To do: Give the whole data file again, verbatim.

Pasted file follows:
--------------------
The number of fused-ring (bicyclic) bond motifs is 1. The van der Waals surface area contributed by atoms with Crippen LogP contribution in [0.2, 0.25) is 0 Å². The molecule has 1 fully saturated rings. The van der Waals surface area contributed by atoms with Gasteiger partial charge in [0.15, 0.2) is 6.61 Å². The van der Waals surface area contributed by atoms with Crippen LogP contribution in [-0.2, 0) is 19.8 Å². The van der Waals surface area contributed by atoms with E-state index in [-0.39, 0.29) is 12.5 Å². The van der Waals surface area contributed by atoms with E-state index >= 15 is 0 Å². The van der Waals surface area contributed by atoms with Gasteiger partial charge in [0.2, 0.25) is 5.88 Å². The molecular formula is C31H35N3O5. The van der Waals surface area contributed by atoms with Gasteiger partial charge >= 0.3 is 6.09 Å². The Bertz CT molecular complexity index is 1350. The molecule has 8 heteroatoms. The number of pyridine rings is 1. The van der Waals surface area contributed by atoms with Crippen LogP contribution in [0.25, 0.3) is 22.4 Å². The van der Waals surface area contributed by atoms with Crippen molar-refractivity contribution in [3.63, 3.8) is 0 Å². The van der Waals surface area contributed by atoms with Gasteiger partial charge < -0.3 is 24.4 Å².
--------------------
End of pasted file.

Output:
The number of fused-ring (bicyclic) bond motifs is 1. The van der Waals surface area contributed by atoms with Crippen LogP contribution in [0.2, 0.25) is 0 Å². The molecule has 1 fully saturated rings. The van der Waals surface area contributed by atoms with Gasteiger partial charge in [0.15, 0.2) is 6.61 Å². The van der Waals surface area contributed by atoms with Crippen LogP contribution in [-0.2, 0) is 19.8 Å². The van der Waals surface area contributed by atoms with E-state index in [-0.39, 0.29) is 12.5 Å². The van der Waals surface area contributed by atoms with E-state index >= 15 is 0 Å². The van der Waals surface area contributed by atoms with Gasteiger partial charge in [0.2, 0.25) is 5.88 Å². The molecular formula is C31H35N3O5. The van der Waals surface area contributed by atoms with Gasteiger partial charge >= 0.3 is 6.09 Å². The Bertz CT molecular complexity index is 1350. The molecule has 8 heteroatoms. The number of pyridine rings is 1. The van der Waals surface area contributed by atoms with Crippen LogP contribution in [0.25, 0.3) is 22.4 Å². The van der Waals surface area contributed by atoms with Crippen molar-refractivity contribution in [3.63, 3.8) is 0 Å². The van der Waals surface area contributed by atoms with Gasteiger partial charge < -0.3 is 24.4 Å².